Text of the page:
South County cities pursue converting use of Strawberry Reservoir
Don Allphin, Special to the Daily Herald
As it stands, the Strawberry Valley Project makes up approximately 45,000 acres located to the east of Spanish Fork, on the other side of the Wasatch Mountains. For over 100 years, the project has been a priority of the U.S. Bureau of Reclamation and the federal government.
On Tuesday, the Spanish Fork city council unanimously approved sending a letter — drafted by the mayors of Payson, Spanish Fork and Salem — requesting assistance from the U.S. Bureau of Reclamation in converting the Strawberry Reservoir from farm to city use. A majority of water from the Strawberry Valley Project is delivered to Bonneville Basin, the Central Utah Project’s biggest supply of water.
“Project features include Strawberry Dam and Reservoir, Indian Creek Dike, Strawberry Tunnel, two diversion dams, three powerplants, a main canal system, and a portion of the lateral system,” reads the Bureau of Reclamation’s website.
In the letter, officials state their belief that, under the 1920 Miscellaneous Purposes Act, the water use can be converted to industrial and municipal purposes by the bureau. It argues that Water Dedication Agreements currently being used take too much time to make and put into effect, causing needless expense to the city as well as shareholder frustration and confusion.
Seth Perrins, Spanish Fork’s city manager, explained the purpose of the letter to members of the city council.
Connor Richards, Daily Herald file photo
“This doesn’t take away water from the agricultural uses, but it does allow for easier conversion for those that want to convert it. And there are times and reasons where conversion should and maybe even must happen. And it is very, very difficult. So working together with the Strawberry Water Users Association, we have identified a good path forward, and now would ask for your support as the mayor signs this letter,” Perrins said.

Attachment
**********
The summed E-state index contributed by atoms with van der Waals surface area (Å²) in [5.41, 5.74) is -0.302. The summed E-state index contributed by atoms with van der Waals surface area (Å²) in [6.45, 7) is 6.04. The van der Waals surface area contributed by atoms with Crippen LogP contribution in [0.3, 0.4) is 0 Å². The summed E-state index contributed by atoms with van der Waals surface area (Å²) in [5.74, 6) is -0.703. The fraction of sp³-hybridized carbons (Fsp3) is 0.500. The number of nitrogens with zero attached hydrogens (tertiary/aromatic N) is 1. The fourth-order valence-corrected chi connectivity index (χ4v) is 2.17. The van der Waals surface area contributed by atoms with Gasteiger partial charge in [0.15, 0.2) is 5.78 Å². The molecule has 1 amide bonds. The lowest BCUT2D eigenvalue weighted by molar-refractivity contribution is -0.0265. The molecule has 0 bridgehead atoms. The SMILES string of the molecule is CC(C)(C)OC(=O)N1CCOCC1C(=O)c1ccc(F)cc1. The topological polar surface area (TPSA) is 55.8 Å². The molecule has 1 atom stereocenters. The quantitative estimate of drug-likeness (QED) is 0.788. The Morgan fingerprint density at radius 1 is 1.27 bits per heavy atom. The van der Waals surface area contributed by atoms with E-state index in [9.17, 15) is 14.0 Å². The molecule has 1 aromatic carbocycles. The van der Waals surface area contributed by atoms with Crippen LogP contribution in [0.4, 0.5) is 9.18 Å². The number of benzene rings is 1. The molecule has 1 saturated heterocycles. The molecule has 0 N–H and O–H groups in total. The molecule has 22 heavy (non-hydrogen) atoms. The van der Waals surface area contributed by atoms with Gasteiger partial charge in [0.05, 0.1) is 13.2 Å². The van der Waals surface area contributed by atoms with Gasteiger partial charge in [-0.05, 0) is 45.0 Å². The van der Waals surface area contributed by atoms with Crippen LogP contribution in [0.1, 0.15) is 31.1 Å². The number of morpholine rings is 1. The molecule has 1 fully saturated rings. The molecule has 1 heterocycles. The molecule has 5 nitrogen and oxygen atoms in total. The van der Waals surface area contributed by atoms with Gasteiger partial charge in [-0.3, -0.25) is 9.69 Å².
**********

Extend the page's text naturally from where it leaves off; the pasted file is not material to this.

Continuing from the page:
Mayor Mike Mendenhall, son and grandson of two Spanish Fork River water commissioners, praised members of the Strawberry Water Users Association while advocating for the change.
“I think the feelings between cities and the Strawberry Water Users Association is as good as they’ve ever been right now. … These are good people, good board members of an organization that loves what they do. Some of them farm and have a big history in this valley,” Mendenhall said. “We appreciate them being at the same table and all of us together solving water issues. It’s not a year that we should have water issues, but we live in a desert, and this is a big deal.”
Dave Tuckett, Payson city manager, called the Strawberry Valley Project a “great asset” to Payson and the region as a whole.